The two crystals can be very difficult to distinguish just by looking at them, as they are very similar. This caused even more confusion when the jade roller and jade Gua Sha started to be more popular and accessible.
The confusion about the word jade and what represented dates back centuries. In 1863 Alexis Damour was the first one who elucidated the mystery and established that the term “jade” actually refers to both Jadeite and nephrite (1). He also discovered that even though they are hard to tell apart, they differ in chemical composition and crystal structure. But back then, the two gems were not found in the same places and fueled, even more, the confusion.
Jadeite is known to be a sacred gemstone in China, but it was not introduced until after 1800, from Myanmar. Before this introduction, all jade in China was nephrite jade from all 4 large mining areas. Depending on the area they were found, jades had different names such as Dushan jade from the Dushan area of Henan province, Hetian jade from the Hetian area Xinjiang province, Xiuyan jade from the Xiuyan area of Liaoning province.
When the Chinese encountered the Jadeite brought from Myanmar, they thought of it as a new form of jade, a 5th one and named it Kingfisher (feathers) jade. . Some ancient papers show that Chinese nephrite was known as soft jade while the Jadeite was mentioned as hard jade.
In Europe, there were also a recorded history of these gems. The first word dates back to 1565 in one Spanish writing, mentioned as “piedra ijada” or “loin stone” because of its reputation for curing illnesses of the loins and kidneys (2). The word also appears in French as “l’ejade”, then appears in English writings as “jade”. As you can see, at that time, there was no clear geological definition of the word jade. But what is clear to see, is that the two gems were viewed as one and the Chinese would have agreed with this.
In China Dushan Jade (a form of nephrite jade) has been mined since 6,000 BC. The famous Jade rollers and Gua Sha have always been made from nephrite jade, mainly for practical reasons because the Jadeite was not available until more recently. Moreover, Jadeite is much harder than nephrite, so it is more difficult to carve and more prone to shattering. It is also much more expensive. Therefore it is generally reserved for beautiful pieces of jewellery.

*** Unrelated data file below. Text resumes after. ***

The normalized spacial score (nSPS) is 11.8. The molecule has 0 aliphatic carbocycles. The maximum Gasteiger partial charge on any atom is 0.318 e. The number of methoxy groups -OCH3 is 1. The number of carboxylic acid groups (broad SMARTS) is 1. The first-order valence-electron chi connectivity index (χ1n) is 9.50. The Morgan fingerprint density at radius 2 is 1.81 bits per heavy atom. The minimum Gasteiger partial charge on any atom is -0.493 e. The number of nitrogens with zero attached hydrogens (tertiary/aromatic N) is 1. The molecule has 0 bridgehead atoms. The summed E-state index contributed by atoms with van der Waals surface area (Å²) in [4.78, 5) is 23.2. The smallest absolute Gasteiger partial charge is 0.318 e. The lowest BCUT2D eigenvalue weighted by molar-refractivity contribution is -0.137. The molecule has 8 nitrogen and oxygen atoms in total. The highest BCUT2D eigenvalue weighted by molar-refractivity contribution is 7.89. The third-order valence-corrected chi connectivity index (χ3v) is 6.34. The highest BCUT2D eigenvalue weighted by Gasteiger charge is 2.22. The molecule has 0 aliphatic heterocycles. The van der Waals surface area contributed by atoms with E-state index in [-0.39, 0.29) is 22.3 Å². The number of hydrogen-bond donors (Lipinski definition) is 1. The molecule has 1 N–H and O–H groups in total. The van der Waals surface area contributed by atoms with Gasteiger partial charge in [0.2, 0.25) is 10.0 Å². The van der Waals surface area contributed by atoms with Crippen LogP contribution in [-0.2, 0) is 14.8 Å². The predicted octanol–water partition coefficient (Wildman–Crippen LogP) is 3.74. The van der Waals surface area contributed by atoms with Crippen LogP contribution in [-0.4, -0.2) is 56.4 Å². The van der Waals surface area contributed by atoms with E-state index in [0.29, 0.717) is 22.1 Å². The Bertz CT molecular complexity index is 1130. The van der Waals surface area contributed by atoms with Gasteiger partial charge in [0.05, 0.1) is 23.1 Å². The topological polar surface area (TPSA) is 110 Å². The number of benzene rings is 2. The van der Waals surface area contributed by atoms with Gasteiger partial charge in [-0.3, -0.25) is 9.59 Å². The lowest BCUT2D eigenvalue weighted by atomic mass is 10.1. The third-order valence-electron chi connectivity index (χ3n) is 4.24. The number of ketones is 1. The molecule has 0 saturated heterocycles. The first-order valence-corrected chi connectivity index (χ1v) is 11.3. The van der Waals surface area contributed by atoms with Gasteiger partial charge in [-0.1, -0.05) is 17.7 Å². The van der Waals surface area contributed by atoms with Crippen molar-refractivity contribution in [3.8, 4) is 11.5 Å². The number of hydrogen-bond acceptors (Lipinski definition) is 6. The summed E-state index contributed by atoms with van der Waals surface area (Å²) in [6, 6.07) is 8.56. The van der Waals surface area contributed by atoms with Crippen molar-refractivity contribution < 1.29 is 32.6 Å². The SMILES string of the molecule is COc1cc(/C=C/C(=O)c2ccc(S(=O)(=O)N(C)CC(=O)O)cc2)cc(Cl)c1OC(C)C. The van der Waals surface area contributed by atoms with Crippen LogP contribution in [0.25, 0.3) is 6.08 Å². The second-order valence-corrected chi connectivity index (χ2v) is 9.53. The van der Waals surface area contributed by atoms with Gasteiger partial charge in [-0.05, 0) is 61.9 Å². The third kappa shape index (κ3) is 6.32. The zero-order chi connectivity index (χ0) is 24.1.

Brands and merchants will continue to argue about the difference between them, which one is more valuable and real, but as we demonstrated above, both of them are genuine and have been around since the word was first invented.
Times change and people are more and more inventive, always finding new ways on how to make money out of gems. A friend of mine works in the jade industry in China, and he recently told me a story about this. Apparently, in some parts of China, you can bet on your ability to identify a piece of genuine Jadeite and gamble on it. Some people have lost incredible amounts playing this game. I like this story because it shows that even though times have changed, at some level these debates still rage.
Think you could gamble on your ability to identify jade? Try guessing which stone is featured in the image attached to this blog?
Leave your answers in the comments, and we will let you know.
Want to Learn More? Read About
The White Lotus Jade Roller
The White Lotus Gua Sha
Watch a Video of Nephrite Jade Mining in China
What is False Jade
The White Lotus Lifetime Guarantee on all crystal products
1. "Jade, greenstone, or pounamu?". Retrieved 11 November 2018
2. Online Etymology Dictionary". Etymonline.com. Retrieved 2011-03-07.
3. Easby, Elizabeth Kennedy. Pre-Columbian Jade from Costa Rica. (1968). André Emmerich Inc., New York